With such a positive attitude to big science, Spain plays a key role on the European scene. Encouraged by its flexible relationship with the ILL, the country now contributes to 80% of Europe’s research infrastructures, as outlined in its 2018 Roadmap for EU Research and Infrastructure. Its neutron community is keen to grow, to maintain its high standards of scientific production and to diversify its centres of interest.

In this respect, the future looks bright for neutron research in Spain. As the ILL continues to upgrade its capabilities to meet the changing demands of users, Spanish researchers have been heavily involved in the development of the XtremD instrument at the ILL; XtremD is a new diffractometer designed for extreme conditions which will provide exciting opportunities for scientists studying pressure and magnetic fields. Spain is also an in-kind contributor to the European Spallation Source, having helped to develop both the ESS's Target Station, an essential part of its neutron-producing machine, and its Mirakles instrument.

Professor Helmut Schober, Director of the ILL, said, “Ensuring access to the facility has been extremely important for Spain as the ILL has neutron resources which ILL cannot be found elsewhere. We have enjoyed 31 years of fruitful collaborating with Spanish industry and academia. The country’s membership of the ILL has helped Spain become a base for neutron-scattering specialists, opening the door for novel lines of research. ILL has helped Spanish companies through all stages of their innovation journey, from investigating initial R&D materials and processes, through product and process R&D, to failure analysis. In return, Spain has helped ILL maintain its outstanding scientific excellence.”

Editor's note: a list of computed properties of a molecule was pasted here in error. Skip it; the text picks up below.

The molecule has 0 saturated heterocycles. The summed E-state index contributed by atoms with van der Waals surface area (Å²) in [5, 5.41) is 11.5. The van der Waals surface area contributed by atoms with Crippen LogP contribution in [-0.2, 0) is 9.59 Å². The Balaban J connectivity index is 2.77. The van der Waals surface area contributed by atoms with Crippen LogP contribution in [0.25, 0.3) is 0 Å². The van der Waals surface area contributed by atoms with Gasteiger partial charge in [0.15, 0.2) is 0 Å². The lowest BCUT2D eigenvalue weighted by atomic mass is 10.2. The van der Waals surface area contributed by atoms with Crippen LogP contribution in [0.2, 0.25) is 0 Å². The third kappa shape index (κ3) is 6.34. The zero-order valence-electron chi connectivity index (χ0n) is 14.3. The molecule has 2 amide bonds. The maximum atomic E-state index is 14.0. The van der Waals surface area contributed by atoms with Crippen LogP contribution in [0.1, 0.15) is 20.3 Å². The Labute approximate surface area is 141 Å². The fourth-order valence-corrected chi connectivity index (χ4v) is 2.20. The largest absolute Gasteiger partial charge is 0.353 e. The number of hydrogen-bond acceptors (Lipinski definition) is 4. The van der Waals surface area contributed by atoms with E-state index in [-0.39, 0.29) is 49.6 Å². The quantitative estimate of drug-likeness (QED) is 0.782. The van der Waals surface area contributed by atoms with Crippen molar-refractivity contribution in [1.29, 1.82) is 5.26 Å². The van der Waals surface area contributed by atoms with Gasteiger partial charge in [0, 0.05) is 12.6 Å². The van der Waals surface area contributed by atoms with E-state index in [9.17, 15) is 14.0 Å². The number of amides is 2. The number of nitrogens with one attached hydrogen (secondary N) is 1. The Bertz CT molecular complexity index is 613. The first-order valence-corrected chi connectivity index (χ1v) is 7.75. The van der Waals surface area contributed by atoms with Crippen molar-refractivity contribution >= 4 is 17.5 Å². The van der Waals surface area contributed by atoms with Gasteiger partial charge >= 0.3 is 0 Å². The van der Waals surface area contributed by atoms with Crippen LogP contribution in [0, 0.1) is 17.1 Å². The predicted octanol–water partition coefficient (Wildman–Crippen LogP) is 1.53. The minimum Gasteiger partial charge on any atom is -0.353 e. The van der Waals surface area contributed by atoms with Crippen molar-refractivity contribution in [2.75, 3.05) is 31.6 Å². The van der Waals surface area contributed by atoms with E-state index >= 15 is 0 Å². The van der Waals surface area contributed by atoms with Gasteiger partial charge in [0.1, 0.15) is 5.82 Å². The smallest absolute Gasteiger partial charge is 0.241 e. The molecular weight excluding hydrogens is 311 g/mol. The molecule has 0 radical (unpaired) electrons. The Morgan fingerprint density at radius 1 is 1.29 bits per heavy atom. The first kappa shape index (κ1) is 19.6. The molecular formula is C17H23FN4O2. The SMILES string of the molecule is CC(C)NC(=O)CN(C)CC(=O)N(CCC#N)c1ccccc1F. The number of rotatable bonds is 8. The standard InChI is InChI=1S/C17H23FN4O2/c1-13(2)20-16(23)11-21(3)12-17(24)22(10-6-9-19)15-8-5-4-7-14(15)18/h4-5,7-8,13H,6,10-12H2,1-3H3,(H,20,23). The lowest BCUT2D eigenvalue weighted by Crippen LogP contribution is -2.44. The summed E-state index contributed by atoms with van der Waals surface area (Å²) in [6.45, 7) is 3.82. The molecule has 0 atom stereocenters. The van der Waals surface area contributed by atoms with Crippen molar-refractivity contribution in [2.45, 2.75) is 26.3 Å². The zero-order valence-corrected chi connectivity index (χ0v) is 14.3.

According to Professor José Luis Martínez, former Director General of the ESS-Bilbao Consortium, “Over the past 30 years Spain has had a strong and comfortable relationship with the ILL; our researchers and industry have rapid and privileged access to a world-leading suite of highly-specialised neutron instruments and some of the greatest minds in neutron science. More Spanish businesses are now set to benefit from the insights that neutron science provides and it will be exciting to see where these discoveries will take the country in the future.”

About ILL: the Institut Laue-Langevin (ILL) is an international research centre based in Grenoble, France. Funded by France, Germany and the United Kingdom, in partnership with 10 other European countries, it has led the world in neutron-scattering science and technology for 45 years. ILL operates one of the most intense neutron sources in the world, feeding beams of neutrons to a suite of 40 high-performance instruments. Research conducted at ILL covers a wide range of disciplines such as biology, (green) chemistry, materials science, condensed matter physics, as well as fundamental and nuclear physics. Within the framework of FILL2030 (a project funded by the European Union's Horizon 2020 research and innovation programme under grant agreement No 731096), the ILL is designing its new business model to support the neutron users community with optimised services and financial resilience beyond 2030.